Even if you feel that you could do a task twice as fast as a member of your team, delegation is important so your team members can feel they are trusted and learn and grow in their skills. As a leader, you have to let go, and even let them make mistakes, in order to get your team to a place where they can do their work independently and successfully. There will be a learning curve — both for them and for you! 

A few tricks for delegating? First, pay attention to how much time you give for each task. If you aren’t comfortable trusting someone else to take on a task, start by letting go and fully handing off that task, but with a deadline that will give you enough time to bolster the work, or even completely redo it, if necessary. If that’s not possible, you should still err on the side of delegation. When in doubt, let go of more, not less. Yes, you might have to step in at times and help turn things around if they get off-track, but that’s the reality of building the skill and habit of delegation. In ideal circumstances, where both you and your team have the capacity to do the work, always let them do the work.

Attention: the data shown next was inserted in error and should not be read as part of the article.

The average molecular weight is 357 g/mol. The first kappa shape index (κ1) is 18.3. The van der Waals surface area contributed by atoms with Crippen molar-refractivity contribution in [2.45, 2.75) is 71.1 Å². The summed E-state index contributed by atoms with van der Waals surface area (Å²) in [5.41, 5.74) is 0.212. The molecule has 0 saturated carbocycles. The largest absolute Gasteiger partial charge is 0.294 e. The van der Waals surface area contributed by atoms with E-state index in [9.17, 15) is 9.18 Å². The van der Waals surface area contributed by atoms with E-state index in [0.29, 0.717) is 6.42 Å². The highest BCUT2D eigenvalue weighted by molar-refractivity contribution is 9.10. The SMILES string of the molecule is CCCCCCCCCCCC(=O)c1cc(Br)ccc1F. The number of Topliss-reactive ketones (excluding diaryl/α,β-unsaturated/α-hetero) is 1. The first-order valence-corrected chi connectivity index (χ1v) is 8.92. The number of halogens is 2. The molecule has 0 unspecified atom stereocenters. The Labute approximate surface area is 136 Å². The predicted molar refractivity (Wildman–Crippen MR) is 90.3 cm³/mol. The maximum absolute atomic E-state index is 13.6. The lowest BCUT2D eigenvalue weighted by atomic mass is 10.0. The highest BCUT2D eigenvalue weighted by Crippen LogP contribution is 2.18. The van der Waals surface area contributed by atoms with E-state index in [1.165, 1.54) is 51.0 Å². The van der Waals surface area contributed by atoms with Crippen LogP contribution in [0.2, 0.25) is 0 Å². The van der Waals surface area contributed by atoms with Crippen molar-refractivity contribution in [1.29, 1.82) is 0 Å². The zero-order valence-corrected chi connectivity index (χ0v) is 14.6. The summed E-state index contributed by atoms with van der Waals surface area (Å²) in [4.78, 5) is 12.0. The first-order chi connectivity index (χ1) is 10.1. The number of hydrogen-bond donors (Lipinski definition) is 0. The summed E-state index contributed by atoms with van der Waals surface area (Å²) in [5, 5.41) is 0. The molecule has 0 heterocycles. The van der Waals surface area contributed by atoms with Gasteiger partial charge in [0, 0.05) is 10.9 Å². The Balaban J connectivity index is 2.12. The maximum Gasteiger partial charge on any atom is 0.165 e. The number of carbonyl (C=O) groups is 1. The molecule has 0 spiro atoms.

Pitfall #2 - People-Pleasing

New managers often suffer from “ruinous empathy,” as Kim Scott puts it. Fans of the show friends might remember it best as “Boss Man Bing.” Of course, the other end of the spectrum, what Scott calls obnoxiously aggressive, also happens. 

But people-pleasing happens more. People want people to like them, and new managers in particular want to make their boss, their teams, and any outside stakeholders happy. But rather than saying yes to everything, leaders need to protect themselves and their team, and set priorities while acting as a filter for everything else. At the same time, saying no to too much and prioritizing your team’s comfort by not give them hard assignments, or doing too much yourself (see pitfall #1) is not good for anyone in the long term.